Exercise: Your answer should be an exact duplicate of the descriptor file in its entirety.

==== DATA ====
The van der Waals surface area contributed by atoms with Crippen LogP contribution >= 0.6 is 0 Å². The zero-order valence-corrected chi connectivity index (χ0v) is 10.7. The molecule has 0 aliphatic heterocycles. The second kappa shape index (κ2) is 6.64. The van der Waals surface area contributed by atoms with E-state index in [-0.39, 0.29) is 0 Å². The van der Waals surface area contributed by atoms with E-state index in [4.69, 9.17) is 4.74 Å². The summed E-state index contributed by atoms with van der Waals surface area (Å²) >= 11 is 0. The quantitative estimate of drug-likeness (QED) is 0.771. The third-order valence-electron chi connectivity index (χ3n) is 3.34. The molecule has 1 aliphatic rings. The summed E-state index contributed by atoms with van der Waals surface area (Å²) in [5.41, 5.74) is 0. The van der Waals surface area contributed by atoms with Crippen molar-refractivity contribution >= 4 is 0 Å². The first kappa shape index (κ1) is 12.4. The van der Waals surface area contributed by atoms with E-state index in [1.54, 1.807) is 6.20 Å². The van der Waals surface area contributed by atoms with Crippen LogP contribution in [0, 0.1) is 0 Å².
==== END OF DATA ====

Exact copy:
The van der Waals surface area contributed by atoms with Crippen LogP contribution >= 0.6 is 0 Å². The zero-order valence-corrected chi connectivity index (χ0v) is 10.7. The molecule has 0 aliphatic heterocycles. The second kappa shape index (κ2) is 6.64. The van der Waals surface area contributed by atoms with E-state index in [-0.39, 0.29) is 0 Å². The van der Waals surface area contributed by atoms with E-state index in [4.69, 9.17) is 4.74 Å². The summed E-state index contributed by atoms with van der Waals surface area (Å²) >= 11 is 0. The quantitative estimate of drug-likeness (QED) is 0.771. The third-order valence-electron chi connectivity index (χ3n) is 3.34. The molecule has 1 aliphatic rings. The summed E-state index contributed by atoms with van der Waals surface area (Å²) in [5.41, 5.74) is 0. The van der Waals surface area contributed by atoms with Crippen molar-refractivity contribution >= 4 is 0 Å². The first kappa shape index (κ1) is 12.4. The van der Waals surface area contributed by atoms with E-state index in [1.54, 1.807) is 6.20 Å². The van der Waals surface area contributed by atoms with Crippen LogP contribution in [0, 0.1) is 0 Å².